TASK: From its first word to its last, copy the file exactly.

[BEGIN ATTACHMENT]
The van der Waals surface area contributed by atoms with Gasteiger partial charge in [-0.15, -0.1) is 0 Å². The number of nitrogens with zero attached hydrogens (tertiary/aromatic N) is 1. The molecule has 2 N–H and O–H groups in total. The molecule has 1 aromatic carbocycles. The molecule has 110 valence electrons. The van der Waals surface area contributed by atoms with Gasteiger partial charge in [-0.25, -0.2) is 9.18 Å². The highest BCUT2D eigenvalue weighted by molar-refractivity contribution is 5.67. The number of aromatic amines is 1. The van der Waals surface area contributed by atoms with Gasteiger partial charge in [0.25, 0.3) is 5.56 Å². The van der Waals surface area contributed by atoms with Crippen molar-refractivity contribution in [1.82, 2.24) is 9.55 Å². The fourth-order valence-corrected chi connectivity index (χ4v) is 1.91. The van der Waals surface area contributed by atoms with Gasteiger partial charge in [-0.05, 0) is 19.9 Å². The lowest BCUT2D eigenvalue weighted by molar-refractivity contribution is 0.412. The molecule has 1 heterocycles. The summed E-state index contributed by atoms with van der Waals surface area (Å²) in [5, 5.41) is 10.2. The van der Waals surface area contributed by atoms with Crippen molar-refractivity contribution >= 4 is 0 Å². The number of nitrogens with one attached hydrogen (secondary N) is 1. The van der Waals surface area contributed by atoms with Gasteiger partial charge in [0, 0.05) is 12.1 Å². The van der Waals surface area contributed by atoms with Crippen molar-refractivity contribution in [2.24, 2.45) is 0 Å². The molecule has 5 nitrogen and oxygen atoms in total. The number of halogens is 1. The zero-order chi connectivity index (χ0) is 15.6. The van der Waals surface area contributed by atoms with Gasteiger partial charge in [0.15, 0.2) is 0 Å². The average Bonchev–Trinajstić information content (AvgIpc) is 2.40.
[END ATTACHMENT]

The van der Waals surface area contributed by atoms with Gasteiger partial charge in [-0.15, -0.1) is 0 Å². The number of nitrogens with zero attached hydrogens (tertiary/aromatic N) is 1. The molecule has 2 N–H and O–H groups in total. The molecule has 1 aromatic carbocycles. The molecule has 110 valence electrons. The van der Waals surface area contributed by atoms with Gasteiger partial charge in [-0.25, -0.2) is 9.18 Å². The highest BCUT2D eigenvalue weighted by molar-refractivity contribution is 5.67. The number of aromatic amines is 1. The van der Waals surface area contributed by atoms with Gasteiger partial charge in [0.25, 0.3) is 5.56 Å². The van der Waals surface area contributed by atoms with Crippen molar-refractivity contribution in [1.82, 2.24) is 9.55 Å². The fourth-order valence-corrected chi connectivity index (χ4v) is 1.91. The van der Waals surface area contributed by atoms with Gasteiger partial charge in [-0.05, 0) is 19.9 Å². The lowest BCUT2D eigenvalue weighted by molar-refractivity contribution is 0.412. The molecule has 1 heterocycles. The summed E-state index contributed by atoms with van der Waals surface area (Å²) in [5, 5.41) is 10.2. The van der Waals surface area contributed by atoms with Crippen molar-refractivity contribution >= 4 is 0 Å². The number of nitrogens with one attached hydrogen (secondary N) is 1. The van der Waals surface area contributed by atoms with Gasteiger partial charge in [0, 0.05) is 12.1 Å². The van der Waals surface area contributed by atoms with Crippen molar-refractivity contribution in [2.24, 2.45) is 0 Å². The molecule has 5 nitrogen and oxygen atoms in total. The number of halogens is 1. The zero-order chi connectivity index (χ0) is 15.6. The van der Waals surface area contributed by atoms with Gasteiger partial charge in [0.15, 0.2) is 0 Å². The average Bonchev–Trinajstić information content (AvgIpc) is 2.40.